Ouch, we put passwords in a manifest instead of using secrets. We will leave that for now, and focus on deployment. Make sure you update the image name to your image or use my image since it is publicly available.
Note that above, we configure a Kubernetes Deployment which is a construct on top of a ReplicaSet. The ReplicaSet takes care of running the requested number of pods on your cluster. The deployment controls how you deploy and especially update your pod(s).
Create the deployment with:
kubectl apply -f <your-YAML-file>
When you run kubectl get deployment you should see similar output as below:
NAME DESIRED CURRENT UP-TO-DATE AVAILABLE AGE
db-influxdb 1 1 1 1 20h
mqtt-client 1 1 1 1 4h
mqtt-mosquitto 1 1 1 1 1d
Use kubectl get rs to see the ReplicaSet and of course, kubectl get pods to see the mqtt-client pod:
NAME READY STATUS RESTARTS AGE
db-influxdb-154626948-85qzk 1/1 Running 1 20h
mqtt-client-2383379092-tjc38 1/1 Running 0 39m
mqtt-mosquitto-298995702-h14k8 1/1 Running 0 1d
Use kubectl logs <your-mqtt-client-pod> to see the log output. We used the log package to log errors to stdout so you should see that output. With a client connected, you see the following output:
2018/02/04 20:02:15 Received message on topic: airq/antwerp/ahlers/asterix
Message: {"device": "simulator", "type": "airq","temperature": 36.88 , "humidity": 46.53}
2018/02/04 20:02:15 Writing message {"device": "simulator", "type": "airq","temperature": 36.88 , "humidity": 46.53} from room asterix to database telemetry
2018/02/04 20:02:16 Received message on topic: airq/antwerp/ahlers/asterix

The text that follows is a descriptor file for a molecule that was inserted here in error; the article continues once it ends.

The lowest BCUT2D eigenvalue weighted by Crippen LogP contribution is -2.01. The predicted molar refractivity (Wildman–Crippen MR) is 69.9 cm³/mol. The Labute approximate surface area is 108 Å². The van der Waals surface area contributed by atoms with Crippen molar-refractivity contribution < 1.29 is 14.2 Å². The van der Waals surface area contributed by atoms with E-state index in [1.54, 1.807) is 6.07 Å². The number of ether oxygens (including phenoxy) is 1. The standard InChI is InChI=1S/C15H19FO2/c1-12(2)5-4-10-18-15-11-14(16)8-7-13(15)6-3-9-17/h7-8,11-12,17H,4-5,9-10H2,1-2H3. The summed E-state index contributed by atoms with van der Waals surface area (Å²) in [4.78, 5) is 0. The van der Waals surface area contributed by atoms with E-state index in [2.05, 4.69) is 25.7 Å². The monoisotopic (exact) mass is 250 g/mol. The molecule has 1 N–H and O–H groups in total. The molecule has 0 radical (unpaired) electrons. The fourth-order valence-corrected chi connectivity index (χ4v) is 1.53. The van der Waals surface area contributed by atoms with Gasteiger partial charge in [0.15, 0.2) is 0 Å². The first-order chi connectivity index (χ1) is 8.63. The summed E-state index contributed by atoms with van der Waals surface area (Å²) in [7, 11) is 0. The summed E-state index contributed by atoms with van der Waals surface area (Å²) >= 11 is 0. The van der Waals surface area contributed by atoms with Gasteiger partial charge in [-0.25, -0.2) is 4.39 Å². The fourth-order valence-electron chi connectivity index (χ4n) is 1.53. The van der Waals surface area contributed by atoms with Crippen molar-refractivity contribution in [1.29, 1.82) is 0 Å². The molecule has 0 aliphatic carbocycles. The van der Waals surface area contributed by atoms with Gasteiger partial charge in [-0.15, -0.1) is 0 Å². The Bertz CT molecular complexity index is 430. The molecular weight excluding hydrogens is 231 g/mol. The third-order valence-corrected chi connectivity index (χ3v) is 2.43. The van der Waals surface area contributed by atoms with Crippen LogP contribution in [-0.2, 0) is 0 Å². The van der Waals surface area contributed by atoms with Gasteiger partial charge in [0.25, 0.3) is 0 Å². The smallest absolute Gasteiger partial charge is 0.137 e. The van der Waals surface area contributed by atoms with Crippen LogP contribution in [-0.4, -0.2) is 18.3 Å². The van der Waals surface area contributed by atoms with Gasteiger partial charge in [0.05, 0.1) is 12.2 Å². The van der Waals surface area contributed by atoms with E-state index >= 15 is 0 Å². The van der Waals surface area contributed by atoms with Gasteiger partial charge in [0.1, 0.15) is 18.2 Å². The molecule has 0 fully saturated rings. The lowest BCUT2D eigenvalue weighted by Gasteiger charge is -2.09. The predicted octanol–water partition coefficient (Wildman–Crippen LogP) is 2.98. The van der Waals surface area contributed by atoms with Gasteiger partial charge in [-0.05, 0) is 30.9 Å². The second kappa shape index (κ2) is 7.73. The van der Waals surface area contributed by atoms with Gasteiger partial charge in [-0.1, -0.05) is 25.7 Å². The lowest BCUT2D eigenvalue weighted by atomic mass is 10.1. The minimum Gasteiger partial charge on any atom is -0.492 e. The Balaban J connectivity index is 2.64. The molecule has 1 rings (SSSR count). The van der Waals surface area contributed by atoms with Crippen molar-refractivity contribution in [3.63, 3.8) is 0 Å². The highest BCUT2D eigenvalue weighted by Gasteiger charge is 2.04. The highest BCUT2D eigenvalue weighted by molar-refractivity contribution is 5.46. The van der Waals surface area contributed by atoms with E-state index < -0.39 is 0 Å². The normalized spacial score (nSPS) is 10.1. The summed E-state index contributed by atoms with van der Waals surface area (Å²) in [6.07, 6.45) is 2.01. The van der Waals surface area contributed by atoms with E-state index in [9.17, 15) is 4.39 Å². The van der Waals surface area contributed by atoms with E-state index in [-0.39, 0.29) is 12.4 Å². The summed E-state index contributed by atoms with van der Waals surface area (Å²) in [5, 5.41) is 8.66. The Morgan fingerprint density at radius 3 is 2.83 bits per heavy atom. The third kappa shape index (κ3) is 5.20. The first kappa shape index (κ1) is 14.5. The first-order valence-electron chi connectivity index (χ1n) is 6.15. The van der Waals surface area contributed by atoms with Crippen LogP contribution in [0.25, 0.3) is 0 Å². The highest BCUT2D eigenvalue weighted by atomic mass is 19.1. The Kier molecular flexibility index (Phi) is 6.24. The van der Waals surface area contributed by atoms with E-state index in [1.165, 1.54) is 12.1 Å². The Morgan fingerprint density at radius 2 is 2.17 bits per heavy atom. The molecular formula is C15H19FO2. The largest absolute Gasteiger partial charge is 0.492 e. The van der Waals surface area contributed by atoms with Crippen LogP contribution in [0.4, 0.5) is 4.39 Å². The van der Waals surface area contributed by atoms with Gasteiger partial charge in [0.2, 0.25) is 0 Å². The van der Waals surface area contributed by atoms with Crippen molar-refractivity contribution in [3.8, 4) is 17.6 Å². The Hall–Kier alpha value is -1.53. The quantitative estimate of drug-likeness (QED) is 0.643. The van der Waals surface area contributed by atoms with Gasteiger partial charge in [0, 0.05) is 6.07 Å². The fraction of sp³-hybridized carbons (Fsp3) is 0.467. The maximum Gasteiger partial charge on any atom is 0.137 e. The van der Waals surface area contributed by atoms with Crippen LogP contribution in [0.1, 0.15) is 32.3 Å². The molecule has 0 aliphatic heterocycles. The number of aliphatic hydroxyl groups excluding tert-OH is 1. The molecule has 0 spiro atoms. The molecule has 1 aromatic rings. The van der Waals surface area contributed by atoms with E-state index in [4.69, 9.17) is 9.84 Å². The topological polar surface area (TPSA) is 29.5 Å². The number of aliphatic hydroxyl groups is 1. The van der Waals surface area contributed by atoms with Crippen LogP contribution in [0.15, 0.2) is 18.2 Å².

Message: {"device": "simulator", "type": "airq","temperature": 37.22 , "humidity": 42.87}
2018/02/04 20:02:16 Writing message {"device": "simulator", "type": "airq","temperature": 37.22 , "humidity": 42.87} from room asterix to database telemetry
Like with the Linux tail command, you can use -f with kubectl logs to follow the logs.
As we demonstrated before, you can port forward the InfluxDB port to your local machine and use the influx client to see the measurement iotdata. After authenticating, use the two commands below:
use telemetry
select * from iotdata
Fantastic! If you got this far, you deployed an MQTT server (Mosquitto) and a time-series database (InfluxDB) using Helm. Next, you wrote a small application that acts as an MQTT-to-InfluxDB forwarder. You deployed that application using standard Kubernetes techniques, namely with a YAML manifest.
Next, it is time to actually do something with the data. We will write a REST API that allows you to query the InfluxDB data from other applications such as a website or a mobile app. Head over to the next chapter, to see how to do that.